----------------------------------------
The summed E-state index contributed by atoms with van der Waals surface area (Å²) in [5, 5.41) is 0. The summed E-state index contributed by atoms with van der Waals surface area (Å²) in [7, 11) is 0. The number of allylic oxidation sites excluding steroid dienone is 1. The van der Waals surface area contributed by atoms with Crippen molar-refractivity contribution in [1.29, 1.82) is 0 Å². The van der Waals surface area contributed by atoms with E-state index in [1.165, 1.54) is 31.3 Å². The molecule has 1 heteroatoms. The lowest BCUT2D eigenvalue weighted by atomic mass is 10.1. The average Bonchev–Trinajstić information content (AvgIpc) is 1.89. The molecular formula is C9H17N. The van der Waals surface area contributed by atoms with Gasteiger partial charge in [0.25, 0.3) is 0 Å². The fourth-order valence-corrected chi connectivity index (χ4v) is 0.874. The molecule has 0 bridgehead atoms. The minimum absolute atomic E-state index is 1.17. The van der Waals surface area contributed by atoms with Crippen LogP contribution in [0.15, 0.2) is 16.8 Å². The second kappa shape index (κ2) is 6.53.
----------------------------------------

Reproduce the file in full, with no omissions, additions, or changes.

The summed E-state index contributed by atoms with van der Waals surface area (Å²) in [5, 5.41) is 0. The summed E-state index contributed by atoms with van der Waals surface area (Å²) in [7, 11) is 0. The number of allylic oxidation sites excluding steroid dienone is 1. The van der Waals surface area contributed by atoms with Crippen molar-refractivity contribution in [1.29, 1.82) is 0 Å². The van der Waals surface area contributed by atoms with E-state index in [1.165, 1.54) is 31.3 Å². The molecule has 1 heteroatoms. The lowest BCUT2D eigenvalue weighted by atomic mass is 10.1. The average Bonchev–Trinajstić information content (AvgIpc) is 1.89. The molecular formula is C9H17N. The van der Waals surface area contributed by atoms with Gasteiger partial charge in [0.25, 0.3) is 0 Å². The fourth-order valence-corrected chi connectivity index (χ4v) is 0.874. The molecule has 0 bridgehead atoms. The minimum absolute atomic E-state index is 1.17. The van der Waals surface area contributed by atoms with Crippen LogP contribution in [0.15, 0.2) is 16.8 Å². The second kappa shape index (κ2) is 6.53.